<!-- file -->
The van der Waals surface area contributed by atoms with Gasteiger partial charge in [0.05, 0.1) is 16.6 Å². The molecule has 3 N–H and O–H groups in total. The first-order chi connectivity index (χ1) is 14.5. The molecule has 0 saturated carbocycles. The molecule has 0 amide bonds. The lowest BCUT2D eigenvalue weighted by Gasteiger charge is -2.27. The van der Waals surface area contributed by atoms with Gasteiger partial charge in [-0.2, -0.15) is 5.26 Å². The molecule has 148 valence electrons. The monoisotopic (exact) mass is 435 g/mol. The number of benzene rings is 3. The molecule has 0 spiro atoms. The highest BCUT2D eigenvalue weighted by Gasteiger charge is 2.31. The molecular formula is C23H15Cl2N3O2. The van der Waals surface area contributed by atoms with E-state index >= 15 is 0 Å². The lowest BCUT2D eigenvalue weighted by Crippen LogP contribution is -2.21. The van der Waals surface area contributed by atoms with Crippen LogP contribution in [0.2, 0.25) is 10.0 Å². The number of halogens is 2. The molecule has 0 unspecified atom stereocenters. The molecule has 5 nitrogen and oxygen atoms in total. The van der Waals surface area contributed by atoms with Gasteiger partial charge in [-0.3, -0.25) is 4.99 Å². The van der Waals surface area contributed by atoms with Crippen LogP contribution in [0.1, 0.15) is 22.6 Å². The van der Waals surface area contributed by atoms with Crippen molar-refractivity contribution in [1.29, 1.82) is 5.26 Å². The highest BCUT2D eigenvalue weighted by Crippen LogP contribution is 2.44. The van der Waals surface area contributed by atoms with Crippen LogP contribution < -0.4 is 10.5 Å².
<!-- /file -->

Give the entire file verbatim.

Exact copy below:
The van der Waals surface area contributed by atoms with Gasteiger partial charge in [0.05, 0.1) is 16.6 Å². The molecule has 3 N–H and O–H groups in total. The first-order chi connectivity index (χ1) is 14.5. The molecule has 0 saturated carbocycles. The molecule has 0 amide bonds. The lowest BCUT2D eigenvalue weighted by Gasteiger charge is -2.27. The van der Waals surface area contributed by atoms with Gasteiger partial charge in [-0.2, -0.15) is 5.26 Å². The molecule has 148 valence electrons. The monoisotopic (exact) mass is 435 g/mol. The number of benzene rings is 3. The molecule has 0 spiro atoms. The highest BCUT2D eigenvalue weighted by Gasteiger charge is 2.31. The molecular formula is C23H15Cl2N3O2. The van der Waals surface area contributed by atoms with E-state index >= 15 is 0 Å². The lowest BCUT2D eigenvalue weighted by Crippen LogP contribution is -2.21. The van der Waals surface area contributed by atoms with Crippen LogP contribution in [0.2, 0.25) is 10.0 Å². The number of halogens is 2. The molecule has 0 unspecified atom stereocenters. The molecule has 5 nitrogen and oxygen atoms in total. The van der Waals surface area contributed by atoms with Gasteiger partial charge in [-0.3, -0.25) is 4.99 Å². The van der Waals surface area contributed by atoms with Crippen LogP contribution in [0.1, 0.15) is 22.6 Å². The van der Waals surface area contributed by atoms with Crippen molar-refractivity contribution in [1.29, 1.82) is 5.26 Å². The highest BCUT2D eigenvalue weighted by Crippen LogP contribution is 2.44. The van der Waals surface area contributed by atoms with Crippen LogP contribution < -0.4 is 10.5 Å².